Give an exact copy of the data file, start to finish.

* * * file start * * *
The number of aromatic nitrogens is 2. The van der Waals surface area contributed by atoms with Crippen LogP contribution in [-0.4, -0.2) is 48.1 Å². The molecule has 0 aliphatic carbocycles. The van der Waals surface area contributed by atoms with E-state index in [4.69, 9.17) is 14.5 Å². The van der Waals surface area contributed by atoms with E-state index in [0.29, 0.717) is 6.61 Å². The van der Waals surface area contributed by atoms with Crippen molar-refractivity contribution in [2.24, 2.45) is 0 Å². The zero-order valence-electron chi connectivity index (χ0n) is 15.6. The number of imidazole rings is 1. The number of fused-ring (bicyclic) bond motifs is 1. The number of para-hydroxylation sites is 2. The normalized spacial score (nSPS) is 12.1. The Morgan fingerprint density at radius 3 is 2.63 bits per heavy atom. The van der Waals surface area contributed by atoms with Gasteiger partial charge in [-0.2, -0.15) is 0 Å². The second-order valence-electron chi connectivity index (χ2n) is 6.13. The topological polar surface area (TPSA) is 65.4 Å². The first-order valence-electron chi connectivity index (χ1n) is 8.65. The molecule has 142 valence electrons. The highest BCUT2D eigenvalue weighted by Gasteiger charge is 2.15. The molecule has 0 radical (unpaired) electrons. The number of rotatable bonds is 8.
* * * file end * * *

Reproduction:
The number of aromatic nitrogens is 2. The van der Waals surface area contributed by atoms with Crippen LogP contribution in [-0.4, -0.2) is 48.1 Å². The molecule has 0 aliphatic carbocycles. The van der Waals surface area contributed by atoms with E-state index in [4.69, 9.17) is 14.5 Å². The van der Waals surface area contributed by atoms with E-state index in [0.29, 0.717) is 6.61 Å². The van der Waals surface area contributed by atoms with Crippen molar-refractivity contribution in [2.24, 2.45) is 0 Å². The zero-order valence-electron chi connectivity index (χ0n) is 15.6. The number of imidazole rings is 1. The number of fused-ring (bicyclic) bond motifs is 1. The number of para-hydroxylation sites is 2. The normalized spacial score (nSPS) is 12.1. The Morgan fingerprint density at radius 3 is 2.63 bits per heavy atom. The van der Waals surface area contributed by atoms with Gasteiger partial charge in [-0.2, -0.15) is 0 Å². The second-order valence-electron chi connectivity index (χ2n) is 6.13. The topological polar surface area (TPSA) is 65.4 Å². The first-order valence-electron chi connectivity index (χ1n) is 8.65. The molecule has 142 valence electrons. The highest BCUT2D eigenvalue weighted by Gasteiger charge is 2.15. The molecule has 0 radical (unpaired) electrons. The number of rotatable bonds is 8.